• IPFS Uploader: our upload service (ffmpeg encoding, snap resizing, ipfs node)
  • Streaming: MistServer combined with our own stream keys api.
  • Direct video delivery (more on that later)
  • GunDB node
  • MariaDB (our small sql database for accounting and @dtube.rewards)
  • vip.d.tube: a small website for quickly creating steem accounts if you have a code

Data storage and redundancy

Another big issue of our old setup, was what happened when a drive died. All the data inside it died with it, and unless the file was copied on another ipfs node, or the author reuploads the same file, the video would never load again. Managing redundancy with IPFS was the original plan, but using ipfs pin lson large datastores like ours takes far too long and isn't manageable.

Instead, we tried to use existing enterprise-grade solutions to basically create a huge cloud folder for all our videos, and every bit of data inside this folder, gets written on at least 2 different real physical machines. We first tried 'GlusterFS', which ended up being really slow because of all the small files created inside the IPFS datastore. We are finally using Ceph which seems to do what we want it to do.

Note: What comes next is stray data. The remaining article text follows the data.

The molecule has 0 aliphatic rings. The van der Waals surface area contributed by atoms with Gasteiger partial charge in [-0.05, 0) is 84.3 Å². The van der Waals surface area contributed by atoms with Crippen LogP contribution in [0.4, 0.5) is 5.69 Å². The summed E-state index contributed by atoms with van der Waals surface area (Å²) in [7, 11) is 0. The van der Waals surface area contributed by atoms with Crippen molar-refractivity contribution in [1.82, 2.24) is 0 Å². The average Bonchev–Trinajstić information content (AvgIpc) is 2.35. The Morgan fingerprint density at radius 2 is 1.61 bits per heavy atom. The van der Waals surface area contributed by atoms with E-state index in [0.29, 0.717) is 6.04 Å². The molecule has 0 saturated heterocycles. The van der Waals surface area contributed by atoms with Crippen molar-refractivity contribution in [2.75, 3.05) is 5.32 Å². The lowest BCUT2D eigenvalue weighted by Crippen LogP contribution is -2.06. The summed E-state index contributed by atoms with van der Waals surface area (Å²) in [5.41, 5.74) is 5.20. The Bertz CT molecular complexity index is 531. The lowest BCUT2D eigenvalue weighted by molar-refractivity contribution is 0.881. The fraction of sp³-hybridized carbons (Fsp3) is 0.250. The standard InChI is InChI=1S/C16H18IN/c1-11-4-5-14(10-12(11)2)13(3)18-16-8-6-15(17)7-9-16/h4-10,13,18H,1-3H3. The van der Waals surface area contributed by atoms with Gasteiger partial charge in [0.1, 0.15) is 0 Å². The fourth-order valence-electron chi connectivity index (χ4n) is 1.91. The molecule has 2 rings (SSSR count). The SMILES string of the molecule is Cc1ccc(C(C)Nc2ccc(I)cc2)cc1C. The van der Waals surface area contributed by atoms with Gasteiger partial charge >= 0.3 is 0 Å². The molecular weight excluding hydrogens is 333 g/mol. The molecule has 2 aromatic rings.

An important part of the cluster project, was to move everything from our simple setup, into the new thing which had no prior testing. We did a few testing days where half of our uploads would go on the cluster, and half on the old setup. We finished migrating the ipfs uploading and video delivery into the cluster on June 19th.

IPFS getting slow, adding direct video delivery

In the middle of all this change, the IPFS network gateway started getting slower to load videos, even when using our old-school way of doing things. Users were complaining. We had to do something. We built a new service running on the 'video.dtube.top' domain, which serves videos straight from our cluster, exactly like IPFS, but without going through the IPFS network. Files are still kept inside the IPFS datastore and fetching the video from IPFS still works.

While this was true 1 month ago, it seems IPFS manages to load videos quite quick again. Wait & see

Issues we had

All these changes in the infrastructure came at quite a heavy cost. Our service has been unstable at times during these past months.